I have friends who are conservative and they have claimed this verse as one which speaks of their personal experience.  AND … I have friends who are progressive and they too have claimed this verse as one which speaks of their personal experience.  And both I believe are actually speaking about the experience of “being reviled”.  One definition of “revile” is … “to criticize in an abusive or angrily insulting manner”.

In His placing this last in the list of the Blessings, I find that it is rather confessional on the part of Christ.  I sense He is saying to the people, “As the prophets of the past were in their reviled and persecuted, so am I in this my time.”  And He prepares His followers for what they too will experience … in their time.

revileZealous people can venture into cruelty.  Defenders of a certain point-of-view can step over the line into cruelty.  People who are trying to gain control can resort to cruel ways.  But as Christ modelled for His followers … we must not allow the ways of the revilers and persecutors become our own ways.  We must not seduced into the hatred they espouse.

And what is the compensatory blessing which comes to one who suffers at the words and the revilers and at the hands of the persecutors?  The respect of the Lord for choosing the nobler course.  And for myself … that is of great worth to my soul.

Always in Christ’s Service,

Fr. Charitas de la Cruz

 

 

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THE GLORY OF OUR IMPERFECTIONS

DAILY DEVOTIONAL

Wednesday, June 13, 2018

While Christ continued His journey, He saw a man blind from birth. His disciples asked him, “Rabbi, who sinned, this man or his parents, that he was born blind?”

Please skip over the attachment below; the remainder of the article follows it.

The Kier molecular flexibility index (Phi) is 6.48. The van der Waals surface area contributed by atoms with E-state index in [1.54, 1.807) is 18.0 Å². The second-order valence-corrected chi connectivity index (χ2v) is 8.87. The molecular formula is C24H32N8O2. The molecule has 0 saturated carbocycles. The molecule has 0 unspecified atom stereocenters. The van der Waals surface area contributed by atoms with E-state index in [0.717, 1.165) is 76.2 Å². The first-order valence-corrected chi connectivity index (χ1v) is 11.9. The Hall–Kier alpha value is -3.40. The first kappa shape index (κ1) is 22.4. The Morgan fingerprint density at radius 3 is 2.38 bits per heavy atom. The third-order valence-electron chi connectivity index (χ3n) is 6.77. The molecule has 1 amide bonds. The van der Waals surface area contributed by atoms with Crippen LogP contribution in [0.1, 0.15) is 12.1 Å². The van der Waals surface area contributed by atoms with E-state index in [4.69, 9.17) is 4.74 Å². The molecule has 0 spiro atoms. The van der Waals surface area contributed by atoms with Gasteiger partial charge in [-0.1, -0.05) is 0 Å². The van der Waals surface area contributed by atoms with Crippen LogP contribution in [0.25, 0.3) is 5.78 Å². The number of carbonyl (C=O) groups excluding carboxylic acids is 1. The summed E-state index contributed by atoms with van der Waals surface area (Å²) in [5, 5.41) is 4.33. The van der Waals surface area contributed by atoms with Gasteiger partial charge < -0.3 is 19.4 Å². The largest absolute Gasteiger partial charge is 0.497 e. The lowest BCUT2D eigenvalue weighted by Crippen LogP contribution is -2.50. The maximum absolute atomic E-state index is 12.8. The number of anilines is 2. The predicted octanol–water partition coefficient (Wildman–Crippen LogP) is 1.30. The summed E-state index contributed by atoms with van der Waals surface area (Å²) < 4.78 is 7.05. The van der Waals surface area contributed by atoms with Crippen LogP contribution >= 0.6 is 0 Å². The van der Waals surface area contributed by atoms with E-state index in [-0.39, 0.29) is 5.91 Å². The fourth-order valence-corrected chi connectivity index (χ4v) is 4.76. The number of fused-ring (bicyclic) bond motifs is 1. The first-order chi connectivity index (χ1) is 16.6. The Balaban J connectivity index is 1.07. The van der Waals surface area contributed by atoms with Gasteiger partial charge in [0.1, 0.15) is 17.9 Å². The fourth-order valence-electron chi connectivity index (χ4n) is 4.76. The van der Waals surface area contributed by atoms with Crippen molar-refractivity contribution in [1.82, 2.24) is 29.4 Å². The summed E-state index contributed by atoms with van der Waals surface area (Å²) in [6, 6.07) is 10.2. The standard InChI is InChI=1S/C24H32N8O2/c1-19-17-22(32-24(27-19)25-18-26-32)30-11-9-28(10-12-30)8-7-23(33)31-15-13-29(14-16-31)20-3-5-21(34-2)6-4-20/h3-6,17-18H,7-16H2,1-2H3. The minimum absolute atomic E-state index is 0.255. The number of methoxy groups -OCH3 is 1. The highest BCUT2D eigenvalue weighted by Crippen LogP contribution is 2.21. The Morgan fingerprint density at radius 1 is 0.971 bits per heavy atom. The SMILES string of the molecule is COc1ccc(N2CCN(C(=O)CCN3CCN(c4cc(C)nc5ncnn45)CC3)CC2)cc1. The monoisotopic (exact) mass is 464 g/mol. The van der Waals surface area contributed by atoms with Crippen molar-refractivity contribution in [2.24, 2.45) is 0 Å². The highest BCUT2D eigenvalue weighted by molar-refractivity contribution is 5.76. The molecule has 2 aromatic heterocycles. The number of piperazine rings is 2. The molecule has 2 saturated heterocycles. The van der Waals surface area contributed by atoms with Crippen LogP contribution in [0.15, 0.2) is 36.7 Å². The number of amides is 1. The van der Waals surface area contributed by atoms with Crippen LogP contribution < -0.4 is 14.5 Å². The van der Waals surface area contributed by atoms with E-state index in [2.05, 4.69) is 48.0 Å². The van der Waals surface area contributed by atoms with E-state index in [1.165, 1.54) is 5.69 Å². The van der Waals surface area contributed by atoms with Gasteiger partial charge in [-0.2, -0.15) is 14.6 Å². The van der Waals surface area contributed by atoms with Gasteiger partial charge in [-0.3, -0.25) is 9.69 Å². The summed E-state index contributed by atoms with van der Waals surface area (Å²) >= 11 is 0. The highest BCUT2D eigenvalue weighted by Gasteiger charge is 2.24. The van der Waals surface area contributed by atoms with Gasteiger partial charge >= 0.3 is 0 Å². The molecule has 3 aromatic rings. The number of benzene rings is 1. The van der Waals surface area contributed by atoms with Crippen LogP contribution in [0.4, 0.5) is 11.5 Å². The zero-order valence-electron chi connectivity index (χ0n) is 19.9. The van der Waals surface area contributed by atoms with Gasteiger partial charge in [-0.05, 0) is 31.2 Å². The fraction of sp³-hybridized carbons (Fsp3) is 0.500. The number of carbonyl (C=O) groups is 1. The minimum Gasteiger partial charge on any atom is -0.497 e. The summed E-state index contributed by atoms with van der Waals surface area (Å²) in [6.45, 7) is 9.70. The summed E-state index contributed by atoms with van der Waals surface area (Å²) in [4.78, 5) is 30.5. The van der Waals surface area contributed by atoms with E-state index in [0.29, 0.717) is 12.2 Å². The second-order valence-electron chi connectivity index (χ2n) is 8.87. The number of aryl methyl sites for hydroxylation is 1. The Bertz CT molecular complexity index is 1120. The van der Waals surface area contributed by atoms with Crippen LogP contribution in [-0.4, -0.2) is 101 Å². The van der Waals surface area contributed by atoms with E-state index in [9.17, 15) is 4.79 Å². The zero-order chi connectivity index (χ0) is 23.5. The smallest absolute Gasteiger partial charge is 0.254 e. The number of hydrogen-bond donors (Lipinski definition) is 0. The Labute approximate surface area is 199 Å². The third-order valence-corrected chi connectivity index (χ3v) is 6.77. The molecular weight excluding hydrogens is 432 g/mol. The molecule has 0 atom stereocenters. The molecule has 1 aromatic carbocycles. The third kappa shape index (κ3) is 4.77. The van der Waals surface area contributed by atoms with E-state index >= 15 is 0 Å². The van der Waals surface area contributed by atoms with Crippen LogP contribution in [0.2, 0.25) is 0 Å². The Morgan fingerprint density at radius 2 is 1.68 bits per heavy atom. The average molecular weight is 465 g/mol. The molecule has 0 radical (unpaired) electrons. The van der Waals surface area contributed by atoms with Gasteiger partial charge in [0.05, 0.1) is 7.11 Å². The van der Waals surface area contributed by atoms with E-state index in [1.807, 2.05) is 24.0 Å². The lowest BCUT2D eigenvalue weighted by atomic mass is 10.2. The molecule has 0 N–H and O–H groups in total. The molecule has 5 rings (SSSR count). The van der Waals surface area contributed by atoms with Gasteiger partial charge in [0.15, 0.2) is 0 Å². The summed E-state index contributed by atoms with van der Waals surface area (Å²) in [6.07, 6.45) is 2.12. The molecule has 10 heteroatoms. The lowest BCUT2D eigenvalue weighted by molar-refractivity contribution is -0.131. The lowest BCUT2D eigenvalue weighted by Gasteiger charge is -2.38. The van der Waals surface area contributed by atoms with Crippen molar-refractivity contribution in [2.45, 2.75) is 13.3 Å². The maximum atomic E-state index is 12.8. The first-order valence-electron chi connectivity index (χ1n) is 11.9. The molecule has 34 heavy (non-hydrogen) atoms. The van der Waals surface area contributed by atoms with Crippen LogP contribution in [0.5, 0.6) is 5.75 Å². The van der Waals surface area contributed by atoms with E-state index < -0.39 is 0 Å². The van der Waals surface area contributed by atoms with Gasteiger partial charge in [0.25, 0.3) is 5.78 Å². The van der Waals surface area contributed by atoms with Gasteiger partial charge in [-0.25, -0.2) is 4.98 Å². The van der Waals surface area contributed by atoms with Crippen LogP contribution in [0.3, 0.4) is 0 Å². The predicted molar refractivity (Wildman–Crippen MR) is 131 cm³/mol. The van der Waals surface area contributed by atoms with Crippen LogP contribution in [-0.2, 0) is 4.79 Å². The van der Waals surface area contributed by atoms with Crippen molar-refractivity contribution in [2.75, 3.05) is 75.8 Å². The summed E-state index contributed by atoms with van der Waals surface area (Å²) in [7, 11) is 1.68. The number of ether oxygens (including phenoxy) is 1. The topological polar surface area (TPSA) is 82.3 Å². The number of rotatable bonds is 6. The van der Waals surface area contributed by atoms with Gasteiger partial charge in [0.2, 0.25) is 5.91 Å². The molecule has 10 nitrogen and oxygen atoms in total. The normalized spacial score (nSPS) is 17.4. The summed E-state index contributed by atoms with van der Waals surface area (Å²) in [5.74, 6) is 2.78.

blind children“Neither this man nor his parents sinned,” to this Christ responded, This happened so that the works of God might be displayed in him…” – John 9:1-3

The simple answer to the question asked by the disciples would be, “No, neither!”  But Christ then followed up with a miracle, a parable by example about the worth of people,   even people society might consider deficient.

“His blindness will prove to be something glorious, something that will prove of great worth, something that will be remembered and talked about from this moment on!”  What if this man was not blind he would have been but a figure in the crowd.  But because he was blind he brought his blindness into service for the Lord.

Loved Ones, we all have our imperfections.  Even our eventual “perfection”, our More Perfect Love, will include our imperfections now place in holy use.  People may have their sins, people may have their broken places, people may have their disabilities, but people are not defective.  No, people and their imperfections are here to be an aspect of God’s Glory being made manifest in this human experience.

And yet, in spite of all that we have learned, too many still hold that our imperfections must be caused by something sinful.  That somehow God made certain people superior and certain people inferior.  No, that is not at all in God’s heart.  We are all “imperfect” in one way or another; it just is in the caprice within the complexity of life.  And we are all, we the imperfect, are here so that works of God might be displayed in our living.

Always in Christ’s Service,

Fr. Charitas de la Cruz